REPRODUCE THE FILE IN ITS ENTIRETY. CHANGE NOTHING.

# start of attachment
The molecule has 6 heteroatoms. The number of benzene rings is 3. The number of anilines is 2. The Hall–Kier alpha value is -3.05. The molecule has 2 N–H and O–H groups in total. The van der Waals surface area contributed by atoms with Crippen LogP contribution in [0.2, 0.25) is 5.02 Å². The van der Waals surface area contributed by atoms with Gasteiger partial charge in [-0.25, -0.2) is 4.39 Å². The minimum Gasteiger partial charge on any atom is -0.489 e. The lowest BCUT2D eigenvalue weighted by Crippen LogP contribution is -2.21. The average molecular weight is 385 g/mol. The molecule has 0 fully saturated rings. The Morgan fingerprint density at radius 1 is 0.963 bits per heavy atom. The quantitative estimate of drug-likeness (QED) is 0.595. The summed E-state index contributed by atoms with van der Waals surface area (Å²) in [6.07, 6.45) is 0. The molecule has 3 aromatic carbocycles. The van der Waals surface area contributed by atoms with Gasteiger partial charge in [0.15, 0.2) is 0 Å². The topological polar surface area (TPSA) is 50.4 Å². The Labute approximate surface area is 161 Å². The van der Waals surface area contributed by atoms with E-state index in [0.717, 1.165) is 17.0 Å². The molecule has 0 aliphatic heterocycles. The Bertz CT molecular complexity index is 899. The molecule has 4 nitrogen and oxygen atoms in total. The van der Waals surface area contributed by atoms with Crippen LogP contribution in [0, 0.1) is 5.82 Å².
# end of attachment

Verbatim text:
The molecule has 6 heteroatoms. The number of benzene rings is 3. The number of anilines is 2. The Hall–Kier alpha value is -3.05. The molecule has 2 N–H and O–H groups in total. The van der Waals surface area contributed by atoms with Crippen LogP contribution in [0.2, 0.25) is 5.02 Å². The van der Waals surface area contributed by atoms with Gasteiger partial charge in [-0.25, -0.2) is 4.39 Å². The minimum Gasteiger partial charge on any atom is -0.489 e. The lowest BCUT2D eigenvalue weighted by Crippen LogP contribution is -2.21. The average molecular weight is 385 g/mol. The molecule has 0 fully saturated rings. The Morgan fingerprint density at radius 1 is 0.963 bits per heavy atom. The quantitative estimate of drug-likeness (QED) is 0.595. The summed E-state index contributed by atoms with van der Waals surface area (Å²) in [6.07, 6.45) is 0. The molecule has 3 aromatic carbocycles. The van der Waals surface area contributed by atoms with Gasteiger partial charge in [0.15, 0.2) is 0 Å². The topological polar surface area (TPSA) is 50.4 Å². The Labute approximate surface area is 161 Å². The van der Waals surface area contributed by atoms with E-state index in [0.717, 1.165) is 17.0 Å². The molecule has 0 aliphatic heterocycles. The Bertz CT molecular complexity index is 899. The molecule has 4 nitrogen and oxygen atoms in total. The van der Waals surface area contributed by atoms with Crippen LogP contribution in [0, 0.1) is 5.82 Å².